The goals of the operation were twofold, Sheriff Gregory Tony said at a virtual news conference on Wednesday: reducing the large meetings that were taking place and crushing on “roving car clubs” that would bring in dozens of young people together in certain parts of the community.
More than 1,100 service calls were made about holidays and social gatherings, the sheriff said.
In the two weeks since the operation was launched, Tony says police have responded to at least 13 different meetings or parties and issued more than 260 different citations.
“Whenever we have large meetings of 100, 150 plus people, it’s as clear as the fact that we’re not seeing compliance with the CDC recommendations and so more people will contract this virus,” the sheriff said.
“We have no interest at the moment to not continue to have this kind of enforcement operation,” he said.
Broward County borders Miami-Dade County, which has been called in by some experts at the country’s new coronavirus epicenter, with hospitals loaded and cut off ICUs that sound the alarm during the rise in patients. And last week, sick Floridians seeking treatment in Miami-Dade County spilled over into neighboring county hospitals.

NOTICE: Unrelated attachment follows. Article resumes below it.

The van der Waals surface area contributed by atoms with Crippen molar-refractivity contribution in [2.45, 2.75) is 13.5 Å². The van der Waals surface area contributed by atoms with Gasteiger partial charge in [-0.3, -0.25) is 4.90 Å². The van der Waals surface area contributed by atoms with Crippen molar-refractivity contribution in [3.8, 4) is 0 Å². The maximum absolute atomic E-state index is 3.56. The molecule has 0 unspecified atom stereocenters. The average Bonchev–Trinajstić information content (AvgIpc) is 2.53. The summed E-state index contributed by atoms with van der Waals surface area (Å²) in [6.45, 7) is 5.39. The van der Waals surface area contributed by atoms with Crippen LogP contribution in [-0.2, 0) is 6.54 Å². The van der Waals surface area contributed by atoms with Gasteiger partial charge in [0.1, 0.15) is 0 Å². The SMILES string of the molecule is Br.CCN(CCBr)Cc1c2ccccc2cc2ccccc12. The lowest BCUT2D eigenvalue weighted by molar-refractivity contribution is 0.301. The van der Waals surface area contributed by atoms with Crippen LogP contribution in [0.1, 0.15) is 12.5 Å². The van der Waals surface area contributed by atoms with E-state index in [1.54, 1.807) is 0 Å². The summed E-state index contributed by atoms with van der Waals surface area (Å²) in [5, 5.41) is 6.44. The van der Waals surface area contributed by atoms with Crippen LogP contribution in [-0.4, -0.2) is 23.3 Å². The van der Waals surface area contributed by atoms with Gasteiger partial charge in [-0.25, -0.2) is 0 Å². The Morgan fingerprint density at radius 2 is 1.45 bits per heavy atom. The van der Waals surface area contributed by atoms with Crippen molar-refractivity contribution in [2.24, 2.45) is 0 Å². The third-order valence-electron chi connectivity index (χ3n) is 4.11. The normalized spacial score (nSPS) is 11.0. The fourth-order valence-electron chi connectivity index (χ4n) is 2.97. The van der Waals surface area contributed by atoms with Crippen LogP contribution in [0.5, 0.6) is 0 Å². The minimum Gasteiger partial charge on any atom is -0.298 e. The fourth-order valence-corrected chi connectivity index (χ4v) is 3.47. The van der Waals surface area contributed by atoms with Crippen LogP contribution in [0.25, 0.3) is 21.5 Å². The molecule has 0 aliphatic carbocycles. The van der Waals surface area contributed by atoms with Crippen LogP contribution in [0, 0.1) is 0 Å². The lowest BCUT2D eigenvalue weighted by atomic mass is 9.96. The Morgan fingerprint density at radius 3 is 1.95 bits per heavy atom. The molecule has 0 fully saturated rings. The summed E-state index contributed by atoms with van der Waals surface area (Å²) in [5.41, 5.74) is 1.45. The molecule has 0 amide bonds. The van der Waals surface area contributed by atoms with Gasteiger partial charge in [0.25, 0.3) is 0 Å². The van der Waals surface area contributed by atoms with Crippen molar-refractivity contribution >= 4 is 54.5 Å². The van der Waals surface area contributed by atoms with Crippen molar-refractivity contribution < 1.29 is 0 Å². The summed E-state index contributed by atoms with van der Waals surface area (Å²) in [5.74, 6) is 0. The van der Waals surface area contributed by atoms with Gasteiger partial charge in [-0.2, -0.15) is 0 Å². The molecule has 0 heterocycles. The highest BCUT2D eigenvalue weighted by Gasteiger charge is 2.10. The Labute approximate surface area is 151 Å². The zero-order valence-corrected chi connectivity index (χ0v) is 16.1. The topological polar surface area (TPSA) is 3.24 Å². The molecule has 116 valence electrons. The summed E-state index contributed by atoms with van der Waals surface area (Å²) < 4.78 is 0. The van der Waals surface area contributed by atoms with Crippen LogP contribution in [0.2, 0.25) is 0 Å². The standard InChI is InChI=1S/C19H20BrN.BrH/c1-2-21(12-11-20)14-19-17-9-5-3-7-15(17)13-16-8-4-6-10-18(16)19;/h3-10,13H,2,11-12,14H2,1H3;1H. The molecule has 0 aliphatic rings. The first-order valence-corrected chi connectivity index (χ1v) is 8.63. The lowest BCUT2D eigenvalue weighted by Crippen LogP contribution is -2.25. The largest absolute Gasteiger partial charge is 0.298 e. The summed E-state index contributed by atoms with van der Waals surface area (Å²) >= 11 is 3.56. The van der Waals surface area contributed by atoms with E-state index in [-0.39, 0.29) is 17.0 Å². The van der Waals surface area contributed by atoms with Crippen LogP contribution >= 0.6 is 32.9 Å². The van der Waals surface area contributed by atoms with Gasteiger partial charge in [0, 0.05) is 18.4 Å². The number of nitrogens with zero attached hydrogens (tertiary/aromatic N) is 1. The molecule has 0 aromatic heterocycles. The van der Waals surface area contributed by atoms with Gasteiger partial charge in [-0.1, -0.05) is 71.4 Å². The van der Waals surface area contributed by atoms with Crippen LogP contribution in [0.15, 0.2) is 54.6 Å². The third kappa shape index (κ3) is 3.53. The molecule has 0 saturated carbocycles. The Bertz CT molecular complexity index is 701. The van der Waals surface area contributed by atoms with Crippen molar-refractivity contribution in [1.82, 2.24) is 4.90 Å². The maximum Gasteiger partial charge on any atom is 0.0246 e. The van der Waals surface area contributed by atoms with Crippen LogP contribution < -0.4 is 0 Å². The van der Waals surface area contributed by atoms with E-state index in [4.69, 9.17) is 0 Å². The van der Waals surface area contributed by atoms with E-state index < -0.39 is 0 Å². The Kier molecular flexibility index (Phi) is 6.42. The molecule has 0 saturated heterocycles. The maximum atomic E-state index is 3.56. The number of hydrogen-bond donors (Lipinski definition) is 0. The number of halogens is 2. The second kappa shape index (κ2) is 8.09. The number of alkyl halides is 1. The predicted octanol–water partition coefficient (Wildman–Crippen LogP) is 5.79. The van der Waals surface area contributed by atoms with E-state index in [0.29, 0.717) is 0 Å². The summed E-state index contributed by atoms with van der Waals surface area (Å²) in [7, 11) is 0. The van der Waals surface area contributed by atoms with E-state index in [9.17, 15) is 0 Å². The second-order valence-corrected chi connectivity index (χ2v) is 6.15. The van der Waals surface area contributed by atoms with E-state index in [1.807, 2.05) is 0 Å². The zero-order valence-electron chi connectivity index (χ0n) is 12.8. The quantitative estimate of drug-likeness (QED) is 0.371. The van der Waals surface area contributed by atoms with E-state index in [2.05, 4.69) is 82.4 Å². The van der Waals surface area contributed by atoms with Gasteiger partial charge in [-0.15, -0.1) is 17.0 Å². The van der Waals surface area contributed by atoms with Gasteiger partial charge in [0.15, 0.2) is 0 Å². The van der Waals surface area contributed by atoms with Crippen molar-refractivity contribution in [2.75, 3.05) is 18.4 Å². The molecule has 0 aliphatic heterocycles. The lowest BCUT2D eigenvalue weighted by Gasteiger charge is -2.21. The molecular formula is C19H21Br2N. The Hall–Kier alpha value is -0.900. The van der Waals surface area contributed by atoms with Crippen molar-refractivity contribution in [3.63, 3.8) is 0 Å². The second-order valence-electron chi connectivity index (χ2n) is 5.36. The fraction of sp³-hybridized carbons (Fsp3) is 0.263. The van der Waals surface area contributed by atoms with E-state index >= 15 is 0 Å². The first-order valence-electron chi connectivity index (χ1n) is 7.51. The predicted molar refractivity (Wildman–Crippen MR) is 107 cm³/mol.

And across the state, the number of coronavirus-related deaths broke a record Wednesday for the second day after.
During his news conference, the sheriff encouraged the use of face masks, urging residents in the community to take a “common sense approach.”
“It’s not about the individual person anymore,” Tony said. “When you don’t wear a mask when you don’t comply, you’re potentially exposing someone else. So it’s not just about what you can do for yourself as well as what you can do for other people you don’t even know.”
He said several businesses that were not following coronavirus guidelines had been shut down for at least a day or fined.
“We need to get better compliance from our community, they should take more social responsibility agreements. If not, we will be there enforcing, quoting and writing notices,” the sheriff said.
CNN’s Pierre Meilhan contributed to this report.